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3 Solutions to Decision Debacles

You admire the ability of a leader to make quick decisions—you call it “decisiveness”—and more importantly, you revere the leader who makes good decisions. Decision debacles can be avoided best when you understand your current processes, when you are regularly communicating your decision making process, and when you establish the criteria from your facts that create a good decision. Here are three ways to think more clearly and avoid decision debacles. 


Make sure you understand current processes and allegiances.  

Every successful organization depends on collaboration between its employees, the leadership of individuals who may not have the title but do have the respect of staff, and interactions that are taken for granted but are vital to the company’s functioning. Collaboration must take place for the decision to be effective. 


  • Debacle #1:  The Vice President of Sales decided that divisions should compete with each other for sales leadership and higher commissions. As a result, division managers who previously shared their sales techniques and referrals, stopped sharing and stopped referring. Sales plummeted, resentment soared, and turnover increased. 
  • Solution #1: The Vice President of Sales decides to evaluate the way sales are being generated to determine how to increase them. She gathers data, facts, and ultimately makes her decision based on what will work best for the employees and company as a whole. 


Communicate often and share the decision making. 

A decision is most likely to succeed when it is rooted in several peoples priorities. Decisions by a leader absolutely require cooperation by the team being led. In the best case, the team will have an understanding of the problem, be given time to study solutions and present their own ideas, and have a clear understanding of their roles in implementing or supporting the final decision.


  • Debacle #2: To impress the client, the leader wanted the project to come in ahead of time and told everyone in the team to speed up. As a result, team members sacrificed quality for speed, became stressed by the situation, and lost motivation as they realized they were producing sub-par work. After the client received the project, much of the work had to be re-done, completely negating the benefits of early delivery.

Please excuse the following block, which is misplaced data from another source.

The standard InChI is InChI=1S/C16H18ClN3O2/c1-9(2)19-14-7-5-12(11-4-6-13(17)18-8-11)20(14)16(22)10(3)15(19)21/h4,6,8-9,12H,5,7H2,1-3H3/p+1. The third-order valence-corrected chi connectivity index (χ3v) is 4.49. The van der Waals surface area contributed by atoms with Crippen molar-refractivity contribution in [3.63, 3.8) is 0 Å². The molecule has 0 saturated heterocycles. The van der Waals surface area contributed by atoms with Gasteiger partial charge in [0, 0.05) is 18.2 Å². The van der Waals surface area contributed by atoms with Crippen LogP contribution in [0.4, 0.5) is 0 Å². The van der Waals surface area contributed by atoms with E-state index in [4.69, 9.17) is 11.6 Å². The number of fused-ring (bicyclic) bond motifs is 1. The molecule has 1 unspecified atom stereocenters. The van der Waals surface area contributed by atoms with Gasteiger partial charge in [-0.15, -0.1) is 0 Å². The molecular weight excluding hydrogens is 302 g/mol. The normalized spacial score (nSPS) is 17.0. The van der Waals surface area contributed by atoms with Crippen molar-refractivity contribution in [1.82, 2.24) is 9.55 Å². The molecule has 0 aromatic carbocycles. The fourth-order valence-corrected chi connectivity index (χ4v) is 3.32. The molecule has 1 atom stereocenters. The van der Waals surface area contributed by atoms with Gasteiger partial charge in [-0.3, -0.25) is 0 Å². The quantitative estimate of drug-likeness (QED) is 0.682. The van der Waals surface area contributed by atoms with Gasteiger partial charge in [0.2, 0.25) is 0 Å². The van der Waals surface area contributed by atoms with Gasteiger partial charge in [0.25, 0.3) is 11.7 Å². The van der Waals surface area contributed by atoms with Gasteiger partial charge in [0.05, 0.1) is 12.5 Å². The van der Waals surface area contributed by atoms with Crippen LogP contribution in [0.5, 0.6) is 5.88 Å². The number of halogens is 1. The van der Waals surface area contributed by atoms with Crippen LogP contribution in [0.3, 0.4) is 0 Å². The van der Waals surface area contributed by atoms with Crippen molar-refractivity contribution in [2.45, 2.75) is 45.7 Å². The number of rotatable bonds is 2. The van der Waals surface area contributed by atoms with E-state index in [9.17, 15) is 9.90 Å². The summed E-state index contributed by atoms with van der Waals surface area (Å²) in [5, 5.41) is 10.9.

• Solution #2: The leader consulted with their team on how to best exceed their clients expectations. They came up with a plan as a group and executed the work with a clear goal in mind. The team was full of energy and each felt like they contributed to the success of the project. The project came in ahead of schedule and with outstanding results that far surpassed the clients expectations. 



It may be easy to neglect communicating with your staff about your decisions when there is a time crunch involved. It is always important to consider and listen to every person’s opinion before making a change that might impact them. Try to give yourself as much time as possible and when time is exceptionally pressing, let your staff know right after making your decision and discuss their thoughts and concerns to ensure that you are on the same page.

Change your decision criteria based on analysis and fact-finding.

After a leader makes a successful decision, inertia sets in. The same criteria is used over and over to justify the same decision, without consideration for changing circumstances or the true obstacles to meeting a goal. Analysis and fact-finding are critical in every decision and can not be dismissed as unnecessary. 

When you base your decisions on conditions outside company control, like an economic downturn, you adopt a crisis management routine. You assume each problem had similar causes to the previous problems and therefore, you handle them the same way. When you acknowledge that each problem is unique and that each decision must reflect that fact, you triumph!


  • Debacle #3: Any time sales of a product drop, the product manager demands an increase in the product’s features without investigation into cause-and-effect or consumer preferences. Unfortunately for the product manager, the most recent drop in sales stemmed from feature overload. When the team added even more features, sales dropped even further.
  • Solution #3: Any time sales of a product drop, the product manager consults with other departments in the company to narrow down the necessary action required. Their solutions are always determined by the underlying issue as opposed to the surface level problem. 


Jen Butler, MEd, BCC, DAIS

Jen Butler is the CEO and founder of JB Partners, LLC. Her passion is to work with dentists who have been held back by stress, fear and frustration and are committed to improving their business, leadership and stress management toolbox.

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